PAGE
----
Two Polish women registered their child, who was born in the United Kingdom, in the Polish civil registry records. The UK birth certificate lists the two women as the child's parents. The Head of the Registry Office in Kraków originally refused to transcribe the birth certificate, arguing that it was incompatible with fundamental principles of Polish legal order. The child’s mother challenged that decision, and in October 2018 the Supreme Administrative Court (SAC) ruled that the transcription of a birth certificate was admissible. The SAC overturned the unfavourable decision and the Head of the registry office was forced to revisit the case. Finally, in December 2018, the registry office transcribed the child’s birth certificate in line with the court judgement. But the story wasn't finished, as a prosecutor took the view that this decision violated Poland’s ordre public and challenged the transcription before Provincial Administrative Court (PAC) in Kraków.
Good of the child is the most important says court
In its judgement of 10 October 2018 the SAC emphasised that the refusal to transcribe the birth certificate was a violation of the child's rights, which are enshrined in the Polish constitution, the Convention on the Rights of the Child, and the European Convention on Human Rights. Referring to EU law and judgements of the Court of Justice of the European Union, SAC stated that the obligation to transcribe a birth certificate, carried out for the sole purpose of protecting the rights of the child and certifying their identity, did not contravene the fundamental principles of the Polish legal system and the principles of public order. Accordingly, the SAC expressly ruled that it was admissible to transcribe the birth certificate.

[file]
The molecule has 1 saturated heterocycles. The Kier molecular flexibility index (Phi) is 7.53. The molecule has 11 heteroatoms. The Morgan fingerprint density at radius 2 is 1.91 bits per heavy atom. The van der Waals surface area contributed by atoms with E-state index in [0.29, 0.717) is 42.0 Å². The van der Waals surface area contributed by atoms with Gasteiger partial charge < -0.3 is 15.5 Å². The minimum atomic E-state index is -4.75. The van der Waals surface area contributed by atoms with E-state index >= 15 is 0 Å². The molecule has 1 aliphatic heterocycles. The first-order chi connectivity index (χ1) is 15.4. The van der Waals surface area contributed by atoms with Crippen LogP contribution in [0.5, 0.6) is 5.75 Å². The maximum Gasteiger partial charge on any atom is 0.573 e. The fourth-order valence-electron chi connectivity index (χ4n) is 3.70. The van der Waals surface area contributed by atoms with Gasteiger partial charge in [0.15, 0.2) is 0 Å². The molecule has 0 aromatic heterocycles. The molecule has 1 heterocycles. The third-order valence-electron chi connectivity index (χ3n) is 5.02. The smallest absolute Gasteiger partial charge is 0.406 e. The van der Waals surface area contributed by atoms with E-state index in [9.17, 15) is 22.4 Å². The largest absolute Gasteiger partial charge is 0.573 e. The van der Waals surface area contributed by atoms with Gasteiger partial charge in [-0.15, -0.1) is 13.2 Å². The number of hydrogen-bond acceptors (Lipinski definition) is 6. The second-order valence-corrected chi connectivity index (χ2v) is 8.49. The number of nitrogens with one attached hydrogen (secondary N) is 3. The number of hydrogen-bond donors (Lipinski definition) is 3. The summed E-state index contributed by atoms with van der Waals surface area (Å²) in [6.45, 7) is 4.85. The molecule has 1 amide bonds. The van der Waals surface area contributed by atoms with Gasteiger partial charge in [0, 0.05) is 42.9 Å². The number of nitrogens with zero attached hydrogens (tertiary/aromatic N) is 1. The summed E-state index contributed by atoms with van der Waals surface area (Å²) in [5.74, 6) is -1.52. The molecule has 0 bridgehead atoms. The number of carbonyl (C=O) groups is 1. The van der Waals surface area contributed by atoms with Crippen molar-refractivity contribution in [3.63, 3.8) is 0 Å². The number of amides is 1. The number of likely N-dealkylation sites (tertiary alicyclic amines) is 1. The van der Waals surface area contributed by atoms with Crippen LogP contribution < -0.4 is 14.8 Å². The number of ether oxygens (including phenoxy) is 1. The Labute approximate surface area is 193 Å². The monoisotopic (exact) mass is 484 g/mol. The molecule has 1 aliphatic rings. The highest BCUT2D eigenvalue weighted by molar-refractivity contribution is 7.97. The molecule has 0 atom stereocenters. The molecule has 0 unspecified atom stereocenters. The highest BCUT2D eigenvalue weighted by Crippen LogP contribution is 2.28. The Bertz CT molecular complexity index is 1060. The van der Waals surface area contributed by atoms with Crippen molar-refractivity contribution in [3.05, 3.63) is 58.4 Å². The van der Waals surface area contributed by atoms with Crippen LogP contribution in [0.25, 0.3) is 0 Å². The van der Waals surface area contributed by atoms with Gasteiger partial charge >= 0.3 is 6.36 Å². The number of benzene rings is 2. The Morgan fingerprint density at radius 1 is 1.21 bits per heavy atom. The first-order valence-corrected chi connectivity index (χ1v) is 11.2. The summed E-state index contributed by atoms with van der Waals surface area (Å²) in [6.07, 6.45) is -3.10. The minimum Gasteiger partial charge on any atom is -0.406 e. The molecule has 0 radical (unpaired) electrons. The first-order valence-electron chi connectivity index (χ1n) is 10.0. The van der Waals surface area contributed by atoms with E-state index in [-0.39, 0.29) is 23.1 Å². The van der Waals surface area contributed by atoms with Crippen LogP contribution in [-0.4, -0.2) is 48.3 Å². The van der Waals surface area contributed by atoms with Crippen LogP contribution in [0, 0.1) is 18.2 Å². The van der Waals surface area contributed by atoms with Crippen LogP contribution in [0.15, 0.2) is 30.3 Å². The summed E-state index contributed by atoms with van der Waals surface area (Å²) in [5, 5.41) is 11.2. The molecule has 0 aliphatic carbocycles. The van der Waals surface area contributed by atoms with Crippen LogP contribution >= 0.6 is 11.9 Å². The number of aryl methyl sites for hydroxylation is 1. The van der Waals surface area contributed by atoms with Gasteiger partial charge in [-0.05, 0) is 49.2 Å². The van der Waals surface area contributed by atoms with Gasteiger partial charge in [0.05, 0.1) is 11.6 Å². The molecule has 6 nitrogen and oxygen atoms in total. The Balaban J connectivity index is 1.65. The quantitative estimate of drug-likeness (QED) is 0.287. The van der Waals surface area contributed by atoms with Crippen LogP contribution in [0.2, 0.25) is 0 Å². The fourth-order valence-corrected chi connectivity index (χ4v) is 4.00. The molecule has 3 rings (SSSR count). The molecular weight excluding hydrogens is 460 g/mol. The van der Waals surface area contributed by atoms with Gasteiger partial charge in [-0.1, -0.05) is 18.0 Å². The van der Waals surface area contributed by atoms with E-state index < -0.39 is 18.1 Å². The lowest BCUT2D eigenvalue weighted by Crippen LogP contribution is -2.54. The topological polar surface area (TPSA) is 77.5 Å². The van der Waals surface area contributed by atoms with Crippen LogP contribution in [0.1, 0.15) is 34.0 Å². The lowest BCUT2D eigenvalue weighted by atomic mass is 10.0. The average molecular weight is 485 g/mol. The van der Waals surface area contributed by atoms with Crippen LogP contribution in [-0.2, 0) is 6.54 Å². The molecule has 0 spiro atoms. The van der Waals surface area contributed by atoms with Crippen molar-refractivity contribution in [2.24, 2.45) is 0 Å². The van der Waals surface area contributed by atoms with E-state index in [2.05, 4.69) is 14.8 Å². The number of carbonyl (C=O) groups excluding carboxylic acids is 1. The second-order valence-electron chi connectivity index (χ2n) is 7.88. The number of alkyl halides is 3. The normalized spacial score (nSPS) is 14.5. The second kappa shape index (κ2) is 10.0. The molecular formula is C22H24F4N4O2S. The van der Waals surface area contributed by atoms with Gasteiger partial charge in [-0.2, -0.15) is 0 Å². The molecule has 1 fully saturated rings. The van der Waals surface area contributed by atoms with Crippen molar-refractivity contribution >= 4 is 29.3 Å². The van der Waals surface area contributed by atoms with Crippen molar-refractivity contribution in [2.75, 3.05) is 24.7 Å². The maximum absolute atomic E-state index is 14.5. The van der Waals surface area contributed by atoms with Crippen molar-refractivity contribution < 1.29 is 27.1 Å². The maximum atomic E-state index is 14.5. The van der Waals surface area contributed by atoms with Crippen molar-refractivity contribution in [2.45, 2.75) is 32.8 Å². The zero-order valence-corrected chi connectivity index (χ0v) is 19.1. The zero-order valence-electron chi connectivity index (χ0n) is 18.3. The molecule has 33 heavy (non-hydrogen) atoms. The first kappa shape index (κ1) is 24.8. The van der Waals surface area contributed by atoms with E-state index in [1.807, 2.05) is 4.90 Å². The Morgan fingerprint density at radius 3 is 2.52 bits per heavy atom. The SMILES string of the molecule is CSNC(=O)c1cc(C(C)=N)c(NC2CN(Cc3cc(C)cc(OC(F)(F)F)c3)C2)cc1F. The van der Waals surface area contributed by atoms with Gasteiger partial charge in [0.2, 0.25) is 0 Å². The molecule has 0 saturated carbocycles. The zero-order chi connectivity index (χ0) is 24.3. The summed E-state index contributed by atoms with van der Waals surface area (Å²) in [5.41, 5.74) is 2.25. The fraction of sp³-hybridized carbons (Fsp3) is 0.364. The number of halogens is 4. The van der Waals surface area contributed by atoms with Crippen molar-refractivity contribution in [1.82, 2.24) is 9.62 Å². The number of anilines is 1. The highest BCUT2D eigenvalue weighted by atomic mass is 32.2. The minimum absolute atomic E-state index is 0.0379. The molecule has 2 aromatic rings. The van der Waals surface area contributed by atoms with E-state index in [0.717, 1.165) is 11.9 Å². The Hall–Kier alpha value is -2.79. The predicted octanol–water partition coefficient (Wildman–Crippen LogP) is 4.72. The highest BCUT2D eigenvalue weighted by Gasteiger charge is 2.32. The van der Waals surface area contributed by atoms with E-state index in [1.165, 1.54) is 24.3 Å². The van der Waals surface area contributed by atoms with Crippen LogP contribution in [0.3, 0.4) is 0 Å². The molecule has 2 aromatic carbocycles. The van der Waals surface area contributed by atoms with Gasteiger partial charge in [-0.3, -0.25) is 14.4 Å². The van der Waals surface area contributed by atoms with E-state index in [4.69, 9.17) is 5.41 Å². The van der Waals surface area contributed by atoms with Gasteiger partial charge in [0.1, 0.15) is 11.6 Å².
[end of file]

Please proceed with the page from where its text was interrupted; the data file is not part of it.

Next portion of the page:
The HFHR made an intervention in the case, appearing at the proceedings before Kraków’s PAC. The foundation stated that it was impossible to reconsider the transcription of the child’s foreign birth certificate from the public order perspective. It argued that the circumstances of the case were definitively clarified by the SAC in its judgement. The HFHR argued that the Head of the Registry Office and the PAC in Kraków were bound by the Supreme Administrative Court's assessment. Repealing the birth record of a child would undermine the final and binding judgement of the SAC, which also would be incompatible with Article 6 of the European Convention on Human Rights (which guarantees the right to a fair trial) and the principles of a democratic state ruled by law. The HFHR also argued that impeding the transcription of a foreign birth certificate must be considered a violation of rights guaranteed by the Polish Constitution and international law, including EU law.
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